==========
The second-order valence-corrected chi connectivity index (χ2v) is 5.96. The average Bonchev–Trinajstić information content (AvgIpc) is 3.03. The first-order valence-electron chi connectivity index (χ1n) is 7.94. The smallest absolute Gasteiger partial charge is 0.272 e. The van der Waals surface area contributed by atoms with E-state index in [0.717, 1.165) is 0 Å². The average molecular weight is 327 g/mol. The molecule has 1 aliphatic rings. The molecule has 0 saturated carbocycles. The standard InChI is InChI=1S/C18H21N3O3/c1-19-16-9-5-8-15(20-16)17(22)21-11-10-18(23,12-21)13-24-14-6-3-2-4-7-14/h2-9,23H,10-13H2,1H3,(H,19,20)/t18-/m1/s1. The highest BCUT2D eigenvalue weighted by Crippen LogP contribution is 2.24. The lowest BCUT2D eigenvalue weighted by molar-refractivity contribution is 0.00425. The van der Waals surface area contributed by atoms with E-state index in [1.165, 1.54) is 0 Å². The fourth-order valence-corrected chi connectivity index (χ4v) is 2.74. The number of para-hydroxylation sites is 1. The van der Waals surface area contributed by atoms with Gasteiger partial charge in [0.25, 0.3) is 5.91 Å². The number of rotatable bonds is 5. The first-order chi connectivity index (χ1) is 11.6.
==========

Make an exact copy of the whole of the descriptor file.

The second-order valence-corrected chi connectivity index (χ2v) is 5.96. The average Bonchev–Trinajstić information content (AvgIpc) is 3.03. The first-order valence-electron chi connectivity index (χ1n) is 7.94. The smallest absolute Gasteiger partial charge is 0.272 e. The van der Waals surface area contributed by atoms with E-state index in [0.717, 1.165) is 0 Å². The average molecular weight is 327 g/mol. The molecule has 1 aliphatic rings. The molecule has 0 saturated carbocycles. The standard InChI is InChI=1S/C18H21N3O3/c1-19-16-9-5-8-15(20-16)17(22)21-11-10-18(23,12-21)13-24-14-6-3-2-4-7-14/h2-9,23H,10-13H2,1H3,(H,19,20)/t18-/m1/s1. The highest BCUT2D eigenvalue weighted by Crippen LogP contribution is 2.24. The lowest BCUT2D eigenvalue weighted by molar-refractivity contribution is 0.00425. The van der Waals surface area contributed by atoms with E-state index in [1.165, 1.54) is 0 Å². The fourth-order valence-corrected chi connectivity index (χ4v) is 2.74. The number of para-hydroxylation sites is 1. The van der Waals surface area contributed by atoms with Gasteiger partial charge in [0.25, 0.3) is 5.91 Å². The number of rotatable bonds is 5. The first-order chi connectivity index (χ1) is 11.6.